11/22/2013 04:42 pm ET Updated Jan 25, 2014

Where Have All the 3D Dreamers Gone?

I'm not sure if you saw the headline in the New York Times the other day: "Car Mechanic Dreams Up a Tool to Ease Births".

It was a pretty cool story about how a mechanic, after seeing a video of someone retrieving a cork from a wine bottle, literally dreamt that night about adapting the method to extract babies stuck in the birth canal. The product looks promising, and it's on its way to market. But the headline was written to play a bit with our conventional wisdom about mechanics. I mean, who would have ever guessed a mechanic, of all people, to could come up with such an idea? To think!

But I was not the least bit surprised.

Mechanics are just one group of people who tend to have a high level of spatial intelligence, which some researchers at Vanderbilt University have defined as the mental ability to: "generate, retain, retrieve and transform well-structured visual images."

It's a critical form of intelligence, but one that often goes unappreciated. Yet it's essential for a wide range of professionals, from surgeons, dentists and pilots, to manufacturing engineers and machinists, to welders and mechanics. Even interior designers need a high level of spatial intelligence.

I've been thinking a bit about spatial intelligence these days after talking to a source while researching some new, five-axis, work-holding solutions for Manufacturing Engineering magazine. He told me that although flexible five-axis machining centers have grown rapidly in popularity, and have become financially accessible to many shop floors, many of these shops are not actually using these expensive machines to their full capabilities.

Unfortunately, he said, too many operators can't get their heads around programming the machines for single setup operations, which requires some complex 3D thinking. So, instead, they are using their five-axis machines to do an individual series of precision functions, just as they might have done before they had the advanced machine in the first place.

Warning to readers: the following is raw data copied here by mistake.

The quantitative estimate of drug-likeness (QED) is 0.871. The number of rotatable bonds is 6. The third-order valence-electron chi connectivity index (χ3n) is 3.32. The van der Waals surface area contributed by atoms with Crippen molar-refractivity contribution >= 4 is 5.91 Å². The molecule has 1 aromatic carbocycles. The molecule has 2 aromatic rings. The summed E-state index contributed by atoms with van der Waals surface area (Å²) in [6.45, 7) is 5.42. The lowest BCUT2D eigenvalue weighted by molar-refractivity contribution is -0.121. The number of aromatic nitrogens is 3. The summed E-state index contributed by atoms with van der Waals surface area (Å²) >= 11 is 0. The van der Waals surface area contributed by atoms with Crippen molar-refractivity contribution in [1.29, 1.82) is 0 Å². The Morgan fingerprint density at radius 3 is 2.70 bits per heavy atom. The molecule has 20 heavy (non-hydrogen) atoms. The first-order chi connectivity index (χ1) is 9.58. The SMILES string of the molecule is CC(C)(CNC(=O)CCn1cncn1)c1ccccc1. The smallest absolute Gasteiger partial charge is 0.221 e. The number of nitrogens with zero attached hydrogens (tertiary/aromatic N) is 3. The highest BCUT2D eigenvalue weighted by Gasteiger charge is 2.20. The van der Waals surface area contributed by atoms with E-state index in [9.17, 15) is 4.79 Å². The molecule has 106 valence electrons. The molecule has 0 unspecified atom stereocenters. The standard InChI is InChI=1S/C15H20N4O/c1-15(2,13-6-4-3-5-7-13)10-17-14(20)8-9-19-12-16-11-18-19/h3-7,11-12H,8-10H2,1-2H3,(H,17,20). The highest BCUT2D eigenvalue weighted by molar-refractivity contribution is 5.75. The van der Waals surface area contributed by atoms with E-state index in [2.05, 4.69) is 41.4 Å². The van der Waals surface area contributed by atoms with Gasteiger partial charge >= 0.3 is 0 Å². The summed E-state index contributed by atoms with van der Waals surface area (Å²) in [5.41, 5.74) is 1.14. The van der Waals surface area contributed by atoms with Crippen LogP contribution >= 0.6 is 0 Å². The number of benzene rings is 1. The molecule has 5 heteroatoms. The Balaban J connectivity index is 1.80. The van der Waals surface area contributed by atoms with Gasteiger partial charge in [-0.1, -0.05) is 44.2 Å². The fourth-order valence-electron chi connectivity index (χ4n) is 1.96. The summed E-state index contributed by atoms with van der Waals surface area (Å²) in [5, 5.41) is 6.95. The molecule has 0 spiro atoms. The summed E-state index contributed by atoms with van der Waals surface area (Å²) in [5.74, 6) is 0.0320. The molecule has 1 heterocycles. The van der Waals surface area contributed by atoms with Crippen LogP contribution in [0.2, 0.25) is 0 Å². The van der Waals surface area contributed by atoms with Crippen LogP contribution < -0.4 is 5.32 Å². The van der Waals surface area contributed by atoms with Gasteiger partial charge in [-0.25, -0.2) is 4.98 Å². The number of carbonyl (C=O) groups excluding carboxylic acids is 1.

As we discussed the nature of the problem, he assured me that "thinking in three dimensions is very complicated," even for a seasoned veteran.

All of this got me to thinking about our nation's shortage of skilled manufacturing professionals, and the many dimensions of our skills gap. Or, more specifically, our spatial skills gap.

There are, of course, many forms of intelligence in this world, and it would be impossible for educators to test for and cultivate all of them. But, I think our educational system is doing children and society a bit of a disservice by generally putting everything into two buckets, verbal and mathematical, and ignoring spatial intelligence, a distinct skill that should be recognized and cultivated in those who show an aptitude.

A team at Vanderbilt University wrote about the importance of spatial ability in the STEM fields in the Journal of Educational Psychology, and has advocated testing for spatial ability in schools. That team noted: "The need to identify and nurture scientific and technical talent has never been greater."

They wrote that the neglect of spatial ability in education, which they called an "important dimension of cognitive functioning, leads to untapped pools of talent," adding: "Contemporary talent searches miss many intellectually talented students by restricting selection criteria to mathematical and verbal ability measures."

As the manufacturing industry continues to move toward incredibly advanced five-axis machines and robots, the demand for a spatially skilled workforce is growing rapidly. So I ask: How will our already-challenged industry be able to identify the people who can program and operate these complex machines?

This article originally appeared in Manufacturing Engineering Media.